But regardless of your approach, we think it's important to have a valuation framework. You want companies that are cheap, paying out dividends, but also cheap in buying back their stock for 80 cents on the dollar, or even less.

Lee: Switching gears a little bit, you recently launched the Global Value ETF. It doesn't quite target dividends, but it does have a similar philosophical framework. Could you describe that strategy?

Faber: The basic is value, of course. There are 45 investable countries in the world in the developed and emerging-market indexes. There's no reason to focus on the U.S. alone. And this is most investors' first basic mistake. The U.S. is only half of world's market cap. Most investors have a home-country bias and put 70%-80% of their portfolio in the U.S. At a minimum, they should have 50%.

But more importantly, take the next step, and ask, what about valuation? If you look at the U.S. on any long-term valuation metric--we prefer one called CAPE, which is a cyclically adjusted price-to-earnings ratio, which is a 10 year P/E--the U.S. is one of the most expensive countries in the world. It's not terrible. It's not a bubble. It's trading around a value of 25-26. It's hit a peak of 45, but it's also traded in the low-single digits. That's the bad news: We expect returns in the U.S. to be about 4% going forward.

But what this ETF does, it says we want to buy the 11 cheapest countries in the world, and those countries right now have a single-digit P/E ratio. But the problem is, like any value strategy, it's hard. You're investing in Russia, Greece, Brazil, a lot of Eastern Europe. But when you have a deep-value strategy like this, it's important to only rebalance once a year, allow the countries time to rebound. We think the foreign markets' broad indexes can do still 10%, and then the cheapest countries within those can get into the midteens.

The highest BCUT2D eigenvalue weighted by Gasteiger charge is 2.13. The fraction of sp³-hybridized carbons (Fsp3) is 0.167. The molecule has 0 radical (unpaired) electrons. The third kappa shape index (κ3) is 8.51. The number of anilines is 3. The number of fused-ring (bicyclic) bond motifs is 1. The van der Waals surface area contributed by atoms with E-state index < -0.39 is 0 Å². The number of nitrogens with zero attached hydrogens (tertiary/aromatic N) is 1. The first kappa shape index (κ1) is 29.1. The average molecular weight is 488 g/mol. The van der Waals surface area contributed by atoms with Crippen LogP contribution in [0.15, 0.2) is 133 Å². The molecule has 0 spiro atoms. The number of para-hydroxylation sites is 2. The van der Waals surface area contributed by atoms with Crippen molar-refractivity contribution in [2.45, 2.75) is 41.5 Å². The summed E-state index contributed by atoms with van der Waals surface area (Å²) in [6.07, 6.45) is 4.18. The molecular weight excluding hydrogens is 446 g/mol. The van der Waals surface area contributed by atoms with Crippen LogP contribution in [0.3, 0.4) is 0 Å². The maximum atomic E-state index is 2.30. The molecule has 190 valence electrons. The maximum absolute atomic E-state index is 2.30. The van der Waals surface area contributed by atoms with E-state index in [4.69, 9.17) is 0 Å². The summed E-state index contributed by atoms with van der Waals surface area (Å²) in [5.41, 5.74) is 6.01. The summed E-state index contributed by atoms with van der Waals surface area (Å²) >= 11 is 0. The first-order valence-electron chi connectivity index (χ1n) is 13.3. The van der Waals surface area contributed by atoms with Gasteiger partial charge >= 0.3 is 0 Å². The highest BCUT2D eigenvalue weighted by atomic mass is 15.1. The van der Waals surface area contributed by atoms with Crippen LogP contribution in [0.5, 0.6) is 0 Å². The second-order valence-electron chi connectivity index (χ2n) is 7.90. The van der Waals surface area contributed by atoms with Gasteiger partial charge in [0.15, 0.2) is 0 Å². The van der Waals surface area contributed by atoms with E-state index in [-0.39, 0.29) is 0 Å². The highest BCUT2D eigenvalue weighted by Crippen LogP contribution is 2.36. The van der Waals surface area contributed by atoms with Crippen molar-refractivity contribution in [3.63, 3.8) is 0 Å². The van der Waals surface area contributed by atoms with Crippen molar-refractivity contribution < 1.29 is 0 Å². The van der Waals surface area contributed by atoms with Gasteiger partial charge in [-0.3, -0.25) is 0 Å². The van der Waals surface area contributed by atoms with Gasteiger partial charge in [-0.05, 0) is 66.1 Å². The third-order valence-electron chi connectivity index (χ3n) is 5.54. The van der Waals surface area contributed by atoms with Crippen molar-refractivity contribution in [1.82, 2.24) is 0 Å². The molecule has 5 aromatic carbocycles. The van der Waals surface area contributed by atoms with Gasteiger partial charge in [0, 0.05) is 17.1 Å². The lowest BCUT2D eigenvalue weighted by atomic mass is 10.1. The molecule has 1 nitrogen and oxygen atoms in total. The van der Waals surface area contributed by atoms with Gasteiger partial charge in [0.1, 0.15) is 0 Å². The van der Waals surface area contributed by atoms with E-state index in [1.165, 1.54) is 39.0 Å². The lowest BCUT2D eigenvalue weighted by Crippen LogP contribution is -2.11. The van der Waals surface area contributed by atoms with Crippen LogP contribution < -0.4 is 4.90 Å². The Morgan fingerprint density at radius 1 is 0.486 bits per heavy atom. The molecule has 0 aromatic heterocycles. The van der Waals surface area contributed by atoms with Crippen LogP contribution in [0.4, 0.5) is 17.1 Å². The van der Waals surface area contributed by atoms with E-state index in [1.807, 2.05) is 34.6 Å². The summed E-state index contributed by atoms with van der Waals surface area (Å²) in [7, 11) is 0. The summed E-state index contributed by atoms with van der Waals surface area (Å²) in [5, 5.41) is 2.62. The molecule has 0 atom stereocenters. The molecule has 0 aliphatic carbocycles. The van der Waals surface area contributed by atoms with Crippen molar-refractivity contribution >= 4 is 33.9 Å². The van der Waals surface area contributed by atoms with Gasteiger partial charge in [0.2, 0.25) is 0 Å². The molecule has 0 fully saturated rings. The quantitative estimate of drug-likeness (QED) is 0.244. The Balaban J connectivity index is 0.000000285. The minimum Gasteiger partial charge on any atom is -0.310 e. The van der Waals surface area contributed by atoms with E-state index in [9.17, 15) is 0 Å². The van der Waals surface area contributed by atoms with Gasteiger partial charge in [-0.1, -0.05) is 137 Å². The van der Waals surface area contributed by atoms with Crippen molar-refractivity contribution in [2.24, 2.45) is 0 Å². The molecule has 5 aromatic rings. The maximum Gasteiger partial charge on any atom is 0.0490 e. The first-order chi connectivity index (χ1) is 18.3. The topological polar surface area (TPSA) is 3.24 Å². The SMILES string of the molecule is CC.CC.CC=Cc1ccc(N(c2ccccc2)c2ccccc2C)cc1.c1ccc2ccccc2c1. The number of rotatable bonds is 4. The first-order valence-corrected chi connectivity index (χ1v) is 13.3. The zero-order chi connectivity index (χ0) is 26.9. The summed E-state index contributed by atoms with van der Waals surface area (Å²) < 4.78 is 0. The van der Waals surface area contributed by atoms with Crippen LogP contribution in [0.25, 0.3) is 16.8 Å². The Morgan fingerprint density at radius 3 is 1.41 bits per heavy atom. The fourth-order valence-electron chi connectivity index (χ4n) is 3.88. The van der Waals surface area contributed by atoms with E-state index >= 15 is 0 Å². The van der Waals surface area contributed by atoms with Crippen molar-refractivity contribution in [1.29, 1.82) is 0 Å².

Lee: But you are taking substantial levels of risk. You are investing in countries like Russia, where there are good reasons why the market has discounted these countries.

Faber: Let's talk about risk for a second. A high correlation with value is simply how much those markets have already declined. So they're cheap because they've gone down a lot already. If you look at Russia, if you look at a lot of these countries, they are down from their peaks often 50%. So you're buying what's already declined. Most of that news flow is in the rearview mirror.

When you think about risk, historically, if you look at the U.S., and this is same abroad, the higher you pay for stocks, the higher valuation multiple, the larger the chances that you have a big drawdown in the next three to five years. If you think about it, if you buy stocks in 1999, the chances are higher--it's not guaranteed--that you're going to have a big loss in the ensuing three to five years.

The opposite happens when it's cheap. You have a much lower probability that stocks will continue to decline, simply because they already have.

So often when we think about risk, we actually think it's the opposite. We think buying Russian stocks, or a basket [of stocks]--it's important to buy a basket; you never want to just go and buy Greece, for example, but to buy a basket of these countries--we think is much, much less risky than buying U.S. stocks right now.

Lee: Thanks for being here.

Faber: Thanks for having me.

Samuel Lee does not own (actual or beneficial) shares in any of the securities mentioned above. Find out about Morningstar’s editorial policies.